The volatility in European markets continued yesterday with markets opening lower for the second day in succession before closing marginally higher as some investors looked to pick up some stocks on the cheap.
The rebounds continue to remain tepid though, and this probably underscores an underlying concern about the overall economic outlook
heading into year-end, which was underlined by another poor German economic number yesterday, and some weak Chinese inflation data earlier this morning which showed inflationary pressures slowing again with CPI coming in at 1.6%, well below expectations, and its weakest reading since early 2010.
The ZEW sentiment survey hit its lowest level since November 2012,
coming in at -3.9, while the German government also downgraded its growth forecasts for 2014 and 2015, an almost inevitable consequence of last week’s similar downgrades by the IMF and OECD.
This downgrade could be seen in some circles as a catalyst for the German authorities to soften its stance
with respect to further stimulus measures, but this remains highly unlikely given rising opposition in Germany to the measures already being undertaken by the ECB.
As things stand with the Federal Reserve set to end its bond buying program at the end of this month, there appears little prospect this year that the ECB would be able to fill the gap left by the Fed
even if it wanted to.
This is important particularly in light of the regular disagreements that we are seeing being played out between the Bundesbank’s Jens Weidmann, and ECB President Mario Draghi,
as well as rising political opposition in Germany to further monetary easing.
With the European Court of Justice deferring any announcement on the ECB OMT case until January 14th next year the prospects of the ECB acting beyond the measures already announced, remain slim ahead of that date.
Today’s final German CPI numbers for September are expected to be confirmed at 0.8%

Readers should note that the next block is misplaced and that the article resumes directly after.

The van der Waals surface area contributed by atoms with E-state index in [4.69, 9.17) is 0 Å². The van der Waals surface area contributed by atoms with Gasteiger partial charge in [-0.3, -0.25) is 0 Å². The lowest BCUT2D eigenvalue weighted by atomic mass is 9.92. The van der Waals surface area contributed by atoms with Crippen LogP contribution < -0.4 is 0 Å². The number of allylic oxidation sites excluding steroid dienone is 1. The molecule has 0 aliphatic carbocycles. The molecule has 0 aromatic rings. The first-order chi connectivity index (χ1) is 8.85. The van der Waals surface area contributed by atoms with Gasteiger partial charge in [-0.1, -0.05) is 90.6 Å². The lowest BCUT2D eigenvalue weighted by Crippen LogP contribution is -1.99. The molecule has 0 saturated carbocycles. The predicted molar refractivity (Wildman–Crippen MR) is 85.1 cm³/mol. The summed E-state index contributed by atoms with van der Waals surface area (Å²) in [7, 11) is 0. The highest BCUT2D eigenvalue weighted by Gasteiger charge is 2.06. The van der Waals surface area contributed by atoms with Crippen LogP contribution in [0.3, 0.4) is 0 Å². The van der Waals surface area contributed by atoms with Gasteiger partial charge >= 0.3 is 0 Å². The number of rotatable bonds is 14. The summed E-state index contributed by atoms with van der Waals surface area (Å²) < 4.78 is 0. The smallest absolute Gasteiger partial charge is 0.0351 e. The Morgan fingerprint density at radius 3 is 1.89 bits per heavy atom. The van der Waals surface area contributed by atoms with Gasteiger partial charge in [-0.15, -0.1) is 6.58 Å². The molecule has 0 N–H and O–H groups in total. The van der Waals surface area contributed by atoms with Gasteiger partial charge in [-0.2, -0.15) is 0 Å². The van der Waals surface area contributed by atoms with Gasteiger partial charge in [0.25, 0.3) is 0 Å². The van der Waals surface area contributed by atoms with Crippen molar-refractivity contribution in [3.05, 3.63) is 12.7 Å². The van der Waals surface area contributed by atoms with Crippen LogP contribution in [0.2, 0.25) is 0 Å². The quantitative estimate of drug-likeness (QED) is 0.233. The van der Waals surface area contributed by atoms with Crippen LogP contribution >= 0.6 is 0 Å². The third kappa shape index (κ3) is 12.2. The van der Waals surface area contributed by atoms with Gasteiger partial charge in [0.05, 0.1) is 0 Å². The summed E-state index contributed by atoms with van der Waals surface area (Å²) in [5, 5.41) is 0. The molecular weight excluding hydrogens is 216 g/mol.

, while markets should be aware that ECB President Mario Draghi will be making a speech in Frankfurt at 8am London time.
With all of these factors in mind, against a backdrop of deteriorating economic data it will remain difficult for stocks to rally meaningfully
, unless earnings and guidance expectations come in above consensus, not only in the US, but also in Europe as well.
That isn’t to say that interest rates won’t remain low, because they probably will due to the slides seen in commodity prices, which are likely to feed into good news for consumers
in the form of lower energy prices.
The recent sharp slide in oil prices is excellent news from that point of view
in that it will keep interest rate rise expectations pretty much anchored, with UK inflation hitting its lowest level in ten years yesterday at 1.2%.
Any prospect of a UK rate hike this year had already been a remote prospect
even before yesterday’s inflation numbers, but the weak reading yesterday may well have also killed the likelihood of a rate hike before next year’s election
The sharp falls in inflation are also helping to ease the cost of living crisis
somewhat with today’s average earnings data for August set to show a slight rise from 0.6% to 0.7%.
The ILO unemployment data for August
is also set to continue to show a decline from 6.2% to 6.1%, while monthly jobless claims look set to post another 30k
fall in September, with a decline of 35k expected, the 22nd month in succession that claims have shown a fall.
In the US the latest retail sales data for September
is expected to show a decline of 0.1%, while the latest Fed Beige Book is expected to add some further colour to the strength of the underlying US economy.
– the euro appears to be struggling to overcome the 1.2785/90 area which it needs to overcome to target a move towards 1.2900. While below 1.2790 the risk remains for a retest of the 1.2570 level. Below 1.2570 argues for a retest of the 1.2500 level and then 1.2400.
– yesterday’s break below the previous lows at 1.5950 opens up the possibility of a test down to the 1.5720 area, which is the 61.8% retracement of the 1.4810/1.7192 up move. The pound is still likely to be susceptible to rallies back towards 1.6020 but the bias remains for a move lower. Only above 1.6020 argues for a move back towards 1.6200.
– as suspected the euro pushed up towards the 0.7930 level and also pushed through it and now looks set to test upwards towards the 0.8000 level. Having broken above the 0.7900 level any pullbacks could well find support at this level as well as the 0.7920 area.
– the bias remains for a move the 106.20 level after last week’s bearish weekly candle. This remains the first stop on the way for a move towards a potential decline towards the 105.60. We need to stay below the 108.50 level for this move to unfold.
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